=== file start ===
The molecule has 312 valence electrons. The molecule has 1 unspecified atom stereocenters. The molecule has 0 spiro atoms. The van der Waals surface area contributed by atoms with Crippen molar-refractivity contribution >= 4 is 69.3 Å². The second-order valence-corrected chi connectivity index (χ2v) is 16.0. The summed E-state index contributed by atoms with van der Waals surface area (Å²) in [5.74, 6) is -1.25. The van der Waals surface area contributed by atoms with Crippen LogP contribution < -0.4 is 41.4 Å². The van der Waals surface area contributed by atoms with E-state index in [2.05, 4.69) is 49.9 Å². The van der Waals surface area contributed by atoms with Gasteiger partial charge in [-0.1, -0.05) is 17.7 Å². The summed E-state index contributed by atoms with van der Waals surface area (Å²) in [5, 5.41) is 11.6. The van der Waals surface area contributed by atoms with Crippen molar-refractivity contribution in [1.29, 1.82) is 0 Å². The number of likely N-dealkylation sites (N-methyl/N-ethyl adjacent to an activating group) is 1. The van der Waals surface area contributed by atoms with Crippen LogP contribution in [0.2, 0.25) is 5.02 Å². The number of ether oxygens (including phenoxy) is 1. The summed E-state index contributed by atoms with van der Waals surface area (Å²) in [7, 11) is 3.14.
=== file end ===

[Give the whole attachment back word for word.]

The molecule has 312 valence electrons. The molecule has 1 unspecified atom stereocenters. The molecule has 0 spiro atoms. The van der Waals surface area contributed by atoms with Crippen molar-refractivity contribution >= 4 is 69.3 Å². The second-order valence-corrected chi connectivity index (χ2v) is 16.0. The summed E-state index contributed by atoms with van der Waals surface area (Å²) in [5.74, 6) is -1.25. The van der Waals surface area contributed by atoms with Crippen LogP contribution < -0.4 is 41.4 Å². The van der Waals surface area contributed by atoms with E-state index in [2.05, 4.69) is 49.9 Å². The van der Waals surface area contributed by atoms with Gasteiger partial charge in [-0.1, -0.05) is 17.7 Å². The summed E-state index contributed by atoms with van der Waals surface area (Å²) in [5, 5.41) is 11.6. The van der Waals surface area contributed by atoms with Crippen molar-refractivity contribution in [1.29, 1.82) is 0 Å². The number of likely N-dealkylation sites (N-methyl/N-ethyl adjacent to an activating group) is 1. The van der Waals surface area contributed by atoms with Crippen LogP contribution in [0.2, 0.25) is 5.02 Å². The number of ether oxygens (including phenoxy) is 1. The summed E-state index contributed by atoms with van der Waals surface area (Å²) in [7, 11) is 3.14.